Derivative misconduct and the reciprocal duty of good faith: employee silence in identifying perpetrators of misconduct.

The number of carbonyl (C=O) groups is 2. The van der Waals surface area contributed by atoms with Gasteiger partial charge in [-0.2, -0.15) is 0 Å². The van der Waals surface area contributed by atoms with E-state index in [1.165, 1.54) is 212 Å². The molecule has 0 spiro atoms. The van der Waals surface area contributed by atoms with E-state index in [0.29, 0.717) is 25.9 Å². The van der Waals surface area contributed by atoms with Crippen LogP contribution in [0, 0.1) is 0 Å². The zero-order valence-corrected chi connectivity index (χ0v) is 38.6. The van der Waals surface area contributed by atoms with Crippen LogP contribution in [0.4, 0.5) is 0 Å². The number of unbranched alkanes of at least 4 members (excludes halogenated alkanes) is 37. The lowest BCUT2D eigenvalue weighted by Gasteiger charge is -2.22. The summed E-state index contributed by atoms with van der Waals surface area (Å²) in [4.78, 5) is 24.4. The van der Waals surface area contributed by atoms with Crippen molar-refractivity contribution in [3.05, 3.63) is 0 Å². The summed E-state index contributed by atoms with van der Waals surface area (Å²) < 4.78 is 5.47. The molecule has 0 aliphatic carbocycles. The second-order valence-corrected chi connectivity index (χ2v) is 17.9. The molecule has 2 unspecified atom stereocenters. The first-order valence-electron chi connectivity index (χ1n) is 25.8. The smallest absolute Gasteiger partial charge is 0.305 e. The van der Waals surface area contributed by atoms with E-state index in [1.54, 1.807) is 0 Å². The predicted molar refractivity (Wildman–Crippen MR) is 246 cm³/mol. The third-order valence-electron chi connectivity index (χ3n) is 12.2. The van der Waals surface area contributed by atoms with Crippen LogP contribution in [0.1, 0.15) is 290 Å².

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The reciprocal duty of good faith is recognised in our South African labour law which requires employees to not behave in a manner that is detrimental to an employer’s enterprise and should at all times remain faithful and loyal in continuing employment within the business. The reciprocity lies in an employer providing job security and remuneration for work done in furtherance of the business. A breach of the duty of good faith can result in dismissal where an employee merely remains silent in circumstances which calls upon them to divulge pertinent information that could lead to the detection of the perpetrators to the primary misconduct. Employers rely on the notion of derivative misconduct wherein they argue that there had been a breakdown in the trust relationship and draw inferences of guilt attributed to those silent employees in that they knew or ought to have known whom the actual culprits were and make themselves look guilty because of this silence. Due to employers being not able to identify the actual culprits, they in turn dismiss all employees said to be in the vicinity of the impugned misconduct. However, the Constitutional Court has now added that in order for employers to rely on the notion of derivative misconduct, they need to show reciprocity on their part as well. Actually expecting employees to come forth and divulge pertinent information in misconduct investigations, and not act passive in circumstances which requires them to do more, is asking a bit too much of them without providing some sort of protection in return. Protection in these circumstances would be to provide assurance that they would not face victimisation in the workplace by ratting on their fellow peers. This would prevent any injustice to those employees who may actually be innocent and not have any information, but merely remain silent in such circumstances. New Zealand has also codified the principle of good faith in their legislation. South Africa still relies on the common law when applying the principle of good faith. It is submitted that from the investigations conducted, many scholars are of the opinion that this concept is rather complex and to have it codified would actually cause much more uncertainty. Having it codified would merely provide a guideline, however, the courts would still rely heavily on the common law to provide structure to the concept with the courts dealing with the concept on a case by case basis depending on the facts of the case.